Tuesday, June 13, 2006

Eggs - Meaning and Method

My mother is a collector of Rabbits. Mother of five. Mrs. Moody, family friend and professor of English theory and other long and interesting explanations who lived up the street from my childhood home, collects Owls.

I collect Birds. Song birds, the ones that are wild, the ones that fly, have rather slender wings, migrate and have that non-predatory esprit de vivre that domesticated ones don't have - those that pipe up without provocation and live through a certain stylism, seeming long and thin because they fly so fast we only see them streak by.

Up until a few years ago I thought it was because I was fascinated with the idea of migration, maybe running away but now that I have come to realize who I am, returning, visiting a place again and again but all the same covering vast spaces across the globe. Since the beginning I've been on the move, really.

I go to that staid place home again and again. Perhaps this act of cyclic returning gives my collection more meaning. I derive pleasure from this migration symbolized in the painterly aspect of certain small work of art, the hand in the multitude of little statues, old prints and representations of these kinds of birds making a certain kind of sense in my mind. Making sense as I choose them one by one.

Maybe it's what birds produce. The way they can expel a life project and separate it from themselves, hover over it with devotion, distinct, able to leave it be for a moment and then return, tend to it, incubate it with their own heat, and eventually, with enough devotion, see it through to becoming something on it's own.

My father poached me an egg for me the last time I saw him well. He knew it was what I needed. I had gone home to see him searching some advice, the kind I had always expected to receive from him. I was going through one of those rough spots that inevitably show up during our late 20s, almost staged as I presented it to him, strange because we had already developed an important adult respect between us, and yet at this time I needed his parent/kid advice for this one thing.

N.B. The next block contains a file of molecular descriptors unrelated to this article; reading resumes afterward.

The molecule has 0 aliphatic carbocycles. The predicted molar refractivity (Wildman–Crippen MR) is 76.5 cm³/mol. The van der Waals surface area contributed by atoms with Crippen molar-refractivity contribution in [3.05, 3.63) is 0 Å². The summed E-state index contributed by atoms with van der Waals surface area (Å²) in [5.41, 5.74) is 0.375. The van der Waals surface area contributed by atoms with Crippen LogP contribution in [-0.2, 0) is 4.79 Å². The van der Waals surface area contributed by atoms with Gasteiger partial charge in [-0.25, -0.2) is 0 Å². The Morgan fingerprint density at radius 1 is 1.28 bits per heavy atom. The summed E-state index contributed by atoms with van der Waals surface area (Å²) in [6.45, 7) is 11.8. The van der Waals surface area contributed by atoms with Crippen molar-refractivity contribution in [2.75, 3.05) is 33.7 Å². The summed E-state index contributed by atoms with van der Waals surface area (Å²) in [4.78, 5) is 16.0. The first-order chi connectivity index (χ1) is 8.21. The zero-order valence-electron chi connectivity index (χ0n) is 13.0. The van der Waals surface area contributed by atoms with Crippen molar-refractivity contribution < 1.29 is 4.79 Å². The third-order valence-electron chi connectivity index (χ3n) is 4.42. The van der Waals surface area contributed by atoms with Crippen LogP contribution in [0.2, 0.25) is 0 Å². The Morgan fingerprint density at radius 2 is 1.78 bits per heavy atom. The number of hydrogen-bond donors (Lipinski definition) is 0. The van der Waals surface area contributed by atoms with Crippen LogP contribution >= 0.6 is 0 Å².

There I was, addressing him adult to adult with a real kid's life problem and there he was, comfortable oscillating within that strange mix, in his wisdom, just the man he was but at the same time everything I expected him to be - I'd laid the situation out for him to consider and was wondering what was coming next.

He cleared his throat, and said: "Well, Sugar, I think right now is a good time for me to poach you an egg." For some reason, and I guess for reasons that John Sellers the ad man knew, like the ingenious campaigns that constructed the logic of the transmission of his ideas of life, family, and the philosophy of the world in his mind - that which made us follow him reverently - he knew that all I needed, in my blurred hour of young adult need, shadowed in the passion of my childhood, brought to light in the angst of events that were making me older, sheltered in the simplicity of his wisdom, was a poached egg.